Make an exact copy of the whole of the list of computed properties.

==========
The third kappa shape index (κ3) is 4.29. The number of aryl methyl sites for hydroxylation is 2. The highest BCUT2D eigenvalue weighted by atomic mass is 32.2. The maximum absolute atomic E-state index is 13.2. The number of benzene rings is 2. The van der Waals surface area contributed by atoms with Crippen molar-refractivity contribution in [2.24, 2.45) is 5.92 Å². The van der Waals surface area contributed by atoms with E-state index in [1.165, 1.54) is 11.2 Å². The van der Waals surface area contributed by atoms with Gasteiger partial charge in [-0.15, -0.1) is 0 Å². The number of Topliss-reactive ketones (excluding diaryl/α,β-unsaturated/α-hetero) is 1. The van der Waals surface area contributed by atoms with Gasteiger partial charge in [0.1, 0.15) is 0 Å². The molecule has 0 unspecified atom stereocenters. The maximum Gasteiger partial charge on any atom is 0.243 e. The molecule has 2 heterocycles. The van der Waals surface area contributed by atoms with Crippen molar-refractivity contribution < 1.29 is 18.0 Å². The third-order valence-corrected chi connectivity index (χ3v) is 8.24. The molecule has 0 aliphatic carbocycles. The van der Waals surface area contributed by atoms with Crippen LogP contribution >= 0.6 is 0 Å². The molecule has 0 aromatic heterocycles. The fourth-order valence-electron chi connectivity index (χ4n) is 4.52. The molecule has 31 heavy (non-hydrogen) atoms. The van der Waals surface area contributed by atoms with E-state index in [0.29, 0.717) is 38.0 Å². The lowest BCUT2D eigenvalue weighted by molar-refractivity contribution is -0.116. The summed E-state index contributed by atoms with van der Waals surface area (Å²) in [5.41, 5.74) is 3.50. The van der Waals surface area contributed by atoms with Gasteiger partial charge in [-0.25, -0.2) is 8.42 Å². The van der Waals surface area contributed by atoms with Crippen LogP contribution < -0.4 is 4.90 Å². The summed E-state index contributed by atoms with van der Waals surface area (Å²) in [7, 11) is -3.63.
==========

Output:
The third kappa shape index (κ3) is 4.29. The number of aryl methyl sites for hydroxylation is 2. The highest BCUT2D eigenvalue weighted by atomic mass is 32.2. The maximum absolute atomic E-state index is 13.2. The number of benzene rings is 2. The van der Waals surface area contributed by atoms with Crippen molar-refractivity contribution in [2.24, 2.45) is 5.92 Å². The van der Waals surface area contributed by atoms with E-state index in [1.165, 1.54) is 11.2 Å². The van der Waals surface area contributed by atoms with Gasteiger partial charge in [-0.15, -0.1) is 0 Å². The number of Topliss-reactive ketones (excluding diaryl/α,β-unsaturated/α-hetero) is 1. The van der Waals surface area contributed by atoms with Gasteiger partial charge in [0.1, 0.15) is 0 Å². The molecule has 0 unspecified atom stereocenters. The maximum Gasteiger partial charge on any atom is 0.243 e. The molecule has 2 heterocycles. The van der Waals surface area contributed by atoms with Crippen molar-refractivity contribution < 1.29 is 18.0 Å². The third-order valence-corrected chi connectivity index (χ3v) is 8.24. The molecule has 0 aliphatic carbocycles. The van der Waals surface area contributed by atoms with Crippen LogP contribution >= 0.6 is 0 Å². The molecule has 0 aromatic heterocycles. The fourth-order valence-electron chi connectivity index (χ4n) is 4.52. The molecule has 31 heavy (non-hydrogen) atoms. The van der Waals surface area contributed by atoms with E-state index in [0.29, 0.717) is 38.0 Å². The lowest BCUT2D eigenvalue weighted by molar-refractivity contribution is -0.116. The summed E-state index contributed by atoms with van der Waals surface area (Å²) in [5.41, 5.74) is 3.50. The van der Waals surface area contributed by atoms with Gasteiger partial charge in [-0.25, -0.2) is 8.42 Å². The van der Waals surface area contributed by atoms with Crippen LogP contribution < -0.4 is 4.90 Å². The summed E-state index contributed by atoms with van der Waals surface area (Å²) in [7, 11) is -3.63.